Kindele wore a brilliantly unexplained 'Ghostbusters' logo on his shorts and will make a hard night for almost anyone. As with the rest of the WBSS format, scores were not announced for unanimous decisions, so it was only later I learned the scores for a bloodied Parker were harshly lop-sided.
The audience in the arena seemed to belong to one of two worlds; a glamorous smart suit and cocktail dress wearing set chatted and quaffed champagne, while a very different, more dangerous atmosphere seemed to bubble close to the surface. The second group erupted about an hour before the main event as dozens were involved in an ugly melee which spilled into the press section.
Fists and chairs were thrown and blood, coffee and beer spilled until the brawl eventually fizzled out. Jeff Powell of the Daily Mail could hardly have been less intimidated, refusing to move while most of us took refuge near the ring. Powell later demonstrated how best to use chairs as defence in the event of a repeat of post-fight Hagler vs Minter scenes.
A tense atmosphere remained as unremarkable tournament reserve Stefan Haertel narrowly retained his unbeaten (now 15-0) record with a majority decision in the nominal chief support against gritty Ukrainian Viktor Polyakov.
The inevitable German rock band then set up in the ring and blasted out a couple of their songs; I can't say I cared for the music, but one wouldn't expect 'Q' magazine to critique Daigo Higa vs Thomas Masson, so I'll leave it at that.. Incidentally, the fights were held on the same weekend as the biggest music and beer festival in the Stuttgart calendar. Revellers in traditional dress partied all over the city.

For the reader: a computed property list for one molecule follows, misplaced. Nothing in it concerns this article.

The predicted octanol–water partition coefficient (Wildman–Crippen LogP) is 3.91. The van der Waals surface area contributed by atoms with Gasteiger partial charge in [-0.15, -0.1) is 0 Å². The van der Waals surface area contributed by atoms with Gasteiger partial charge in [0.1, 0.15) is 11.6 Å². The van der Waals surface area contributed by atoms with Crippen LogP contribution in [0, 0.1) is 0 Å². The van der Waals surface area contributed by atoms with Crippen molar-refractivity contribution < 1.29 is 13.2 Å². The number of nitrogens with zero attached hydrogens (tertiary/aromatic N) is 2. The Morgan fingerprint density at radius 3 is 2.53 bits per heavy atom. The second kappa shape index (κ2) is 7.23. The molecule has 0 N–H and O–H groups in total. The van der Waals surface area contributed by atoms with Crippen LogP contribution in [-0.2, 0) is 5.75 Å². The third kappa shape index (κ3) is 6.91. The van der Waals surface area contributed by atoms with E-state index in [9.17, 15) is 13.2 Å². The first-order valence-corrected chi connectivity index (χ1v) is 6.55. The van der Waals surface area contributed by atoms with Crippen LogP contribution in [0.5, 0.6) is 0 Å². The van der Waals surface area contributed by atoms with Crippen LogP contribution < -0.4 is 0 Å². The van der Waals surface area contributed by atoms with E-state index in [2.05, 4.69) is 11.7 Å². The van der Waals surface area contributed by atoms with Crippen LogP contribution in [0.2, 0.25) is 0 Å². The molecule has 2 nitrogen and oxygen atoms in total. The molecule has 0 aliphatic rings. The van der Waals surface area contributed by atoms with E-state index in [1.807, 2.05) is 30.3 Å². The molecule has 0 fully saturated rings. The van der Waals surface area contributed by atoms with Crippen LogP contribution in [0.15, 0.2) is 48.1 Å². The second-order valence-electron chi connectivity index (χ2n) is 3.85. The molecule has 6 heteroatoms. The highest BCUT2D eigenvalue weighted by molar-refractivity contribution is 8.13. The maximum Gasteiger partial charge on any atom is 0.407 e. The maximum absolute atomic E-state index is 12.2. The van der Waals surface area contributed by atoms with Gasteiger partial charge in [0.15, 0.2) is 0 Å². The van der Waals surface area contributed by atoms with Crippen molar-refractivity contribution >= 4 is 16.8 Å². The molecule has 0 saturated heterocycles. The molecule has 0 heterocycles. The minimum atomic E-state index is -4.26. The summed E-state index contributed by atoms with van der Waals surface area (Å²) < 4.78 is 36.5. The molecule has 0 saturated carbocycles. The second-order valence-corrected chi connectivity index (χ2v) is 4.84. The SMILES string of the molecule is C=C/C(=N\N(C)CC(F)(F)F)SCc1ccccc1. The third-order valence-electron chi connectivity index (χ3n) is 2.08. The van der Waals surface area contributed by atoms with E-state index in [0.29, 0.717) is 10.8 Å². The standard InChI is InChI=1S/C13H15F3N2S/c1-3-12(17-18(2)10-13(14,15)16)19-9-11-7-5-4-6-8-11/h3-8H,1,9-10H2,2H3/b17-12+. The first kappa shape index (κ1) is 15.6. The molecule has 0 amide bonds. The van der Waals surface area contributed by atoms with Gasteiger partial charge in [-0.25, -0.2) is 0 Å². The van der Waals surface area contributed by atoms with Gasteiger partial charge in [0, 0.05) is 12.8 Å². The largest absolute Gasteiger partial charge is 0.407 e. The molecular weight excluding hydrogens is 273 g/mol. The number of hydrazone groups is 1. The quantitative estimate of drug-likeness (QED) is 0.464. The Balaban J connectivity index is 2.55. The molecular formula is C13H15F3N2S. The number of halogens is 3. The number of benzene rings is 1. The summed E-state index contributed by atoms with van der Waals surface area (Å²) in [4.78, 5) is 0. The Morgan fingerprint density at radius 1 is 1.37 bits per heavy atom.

As challenger for the lightly-regarded IBO belt, Yildirim walked first and the extent of Turkish support - a product of the huge community in Stuttgart - became evident with feverish shouting and cheering.
Eubank Sr told us later he'd suggested his son should perhaps discard wearing his traditional union flag when entering the ring, given the dangerously hostile atmosphere. To the father's delight, his son opted to defiantly wear the flag and walked to his stage to the familiar sound of Dr Dre, accompanied this time by a chorus of boos.
The Briton settled down to business immediately, his first task to establish superiority at range with a hurtful jab, which landed regularly and with tremendous force. Eubank Jr complimented his previous opponent Arthur Abraham's tremendous defence and cuteness, borne of many years experience. Of course Yildirim - a sort of naive, less-intelligent copy of Abraham - is yet to develop any of this savvy and marched forward looking to close distance to land his own hooks.